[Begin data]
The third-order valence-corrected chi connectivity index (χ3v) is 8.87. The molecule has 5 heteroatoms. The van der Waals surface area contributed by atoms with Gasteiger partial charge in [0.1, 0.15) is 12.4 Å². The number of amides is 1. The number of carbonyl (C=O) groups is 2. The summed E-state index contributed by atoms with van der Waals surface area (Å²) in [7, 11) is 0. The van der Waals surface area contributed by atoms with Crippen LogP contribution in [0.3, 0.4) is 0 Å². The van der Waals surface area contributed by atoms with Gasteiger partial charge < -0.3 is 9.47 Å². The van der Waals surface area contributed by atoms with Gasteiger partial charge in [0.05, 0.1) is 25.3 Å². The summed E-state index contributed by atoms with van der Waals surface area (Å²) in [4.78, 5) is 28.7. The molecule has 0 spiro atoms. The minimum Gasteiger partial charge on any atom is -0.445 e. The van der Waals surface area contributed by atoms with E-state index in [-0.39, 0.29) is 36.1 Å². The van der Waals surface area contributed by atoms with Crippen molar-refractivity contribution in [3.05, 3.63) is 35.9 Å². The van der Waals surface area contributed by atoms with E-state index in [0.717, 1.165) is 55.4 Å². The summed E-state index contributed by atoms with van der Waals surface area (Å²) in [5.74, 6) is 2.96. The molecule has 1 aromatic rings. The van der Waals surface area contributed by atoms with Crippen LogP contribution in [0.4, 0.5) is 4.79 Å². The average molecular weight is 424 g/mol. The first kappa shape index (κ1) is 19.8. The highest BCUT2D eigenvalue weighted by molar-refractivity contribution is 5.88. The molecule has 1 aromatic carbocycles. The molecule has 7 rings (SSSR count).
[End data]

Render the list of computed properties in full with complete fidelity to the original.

The third-order valence-corrected chi connectivity index (χ3v) is 8.87. The molecule has 5 heteroatoms. The van der Waals surface area contributed by atoms with Gasteiger partial charge in [0.1, 0.15) is 12.4 Å². The number of amides is 1. The number of carbonyl (C=O) groups is 2. The summed E-state index contributed by atoms with van der Waals surface area (Å²) in [7, 11) is 0. The van der Waals surface area contributed by atoms with Crippen LogP contribution in [0.3, 0.4) is 0 Å². The van der Waals surface area contributed by atoms with Gasteiger partial charge < -0.3 is 9.47 Å². The van der Waals surface area contributed by atoms with Gasteiger partial charge in [0.05, 0.1) is 25.3 Å². The summed E-state index contributed by atoms with van der Waals surface area (Å²) in [4.78, 5) is 28.7. The molecule has 0 spiro atoms. The minimum Gasteiger partial charge on any atom is -0.445 e. The van der Waals surface area contributed by atoms with E-state index in [-0.39, 0.29) is 36.1 Å². The van der Waals surface area contributed by atoms with Crippen molar-refractivity contribution in [3.05, 3.63) is 35.9 Å². The van der Waals surface area contributed by atoms with E-state index in [0.717, 1.165) is 55.4 Å². The summed E-state index contributed by atoms with van der Waals surface area (Å²) in [5.74, 6) is 2.96. The molecule has 1 aromatic rings. The van der Waals surface area contributed by atoms with Crippen LogP contribution in [0.4, 0.5) is 4.79 Å². The average molecular weight is 424 g/mol. The first kappa shape index (κ1) is 19.8. The highest BCUT2D eigenvalue weighted by molar-refractivity contribution is 5.88. The molecule has 1 aromatic carbocycles. The molecule has 7 rings (SSSR count).